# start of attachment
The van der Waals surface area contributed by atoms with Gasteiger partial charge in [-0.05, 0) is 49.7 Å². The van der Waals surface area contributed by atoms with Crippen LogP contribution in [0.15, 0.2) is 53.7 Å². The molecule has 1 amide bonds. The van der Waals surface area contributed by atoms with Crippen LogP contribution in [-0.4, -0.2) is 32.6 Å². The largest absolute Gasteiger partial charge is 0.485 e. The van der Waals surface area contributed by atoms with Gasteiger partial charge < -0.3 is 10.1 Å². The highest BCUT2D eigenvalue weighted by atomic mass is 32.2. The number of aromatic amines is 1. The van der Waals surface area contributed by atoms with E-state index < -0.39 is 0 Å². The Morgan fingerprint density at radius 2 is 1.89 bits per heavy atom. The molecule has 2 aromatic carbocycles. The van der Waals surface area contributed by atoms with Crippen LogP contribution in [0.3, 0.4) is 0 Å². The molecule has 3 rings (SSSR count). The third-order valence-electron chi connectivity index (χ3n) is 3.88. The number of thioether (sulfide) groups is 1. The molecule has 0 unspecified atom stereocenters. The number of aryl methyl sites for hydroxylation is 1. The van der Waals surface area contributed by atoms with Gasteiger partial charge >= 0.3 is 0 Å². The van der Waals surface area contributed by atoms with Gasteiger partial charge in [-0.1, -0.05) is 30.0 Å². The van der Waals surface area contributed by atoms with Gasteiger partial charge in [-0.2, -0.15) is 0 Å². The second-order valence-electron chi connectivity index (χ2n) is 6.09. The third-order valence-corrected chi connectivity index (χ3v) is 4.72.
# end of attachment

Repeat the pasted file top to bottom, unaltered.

The van der Waals surface area contributed by atoms with Gasteiger partial charge in [-0.05, 0) is 49.7 Å². The van der Waals surface area contributed by atoms with Crippen LogP contribution in [0.15, 0.2) is 53.7 Å². The molecule has 1 amide bonds. The van der Waals surface area contributed by atoms with Crippen LogP contribution in [-0.4, -0.2) is 32.6 Å². The largest absolute Gasteiger partial charge is 0.485 e. The van der Waals surface area contributed by atoms with Gasteiger partial charge < -0.3 is 10.1 Å². The highest BCUT2D eigenvalue weighted by atomic mass is 32.2. The number of aromatic amines is 1. The van der Waals surface area contributed by atoms with E-state index < -0.39 is 0 Å². The Morgan fingerprint density at radius 2 is 1.89 bits per heavy atom. The molecule has 2 aromatic carbocycles. The van der Waals surface area contributed by atoms with Crippen LogP contribution in [0.3, 0.4) is 0 Å². The molecule has 3 rings (SSSR count). The third-order valence-electron chi connectivity index (χ3n) is 3.88. The number of thioether (sulfide) groups is 1. The molecule has 0 unspecified atom stereocenters. The number of aryl methyl sites for hydroxylation is 1. The van der Waals surface area contributed by atoms with Gasteiger partial charge >= 0.3 is 0 Å². The van der Waals surface area contributed by atoms with Gasteiger partial charge in [-0.1, -0.05) is 30.0 Å². The van der Waals surface area contributed by atoms with Gasteiger partial charge in [-0.2, -0.15) is 0 Å². The second-order valence-electron chi connectivity index (χ2n) is 6.09. The third-order valence-corrected chi connectivity index (χ3v) is 4.72.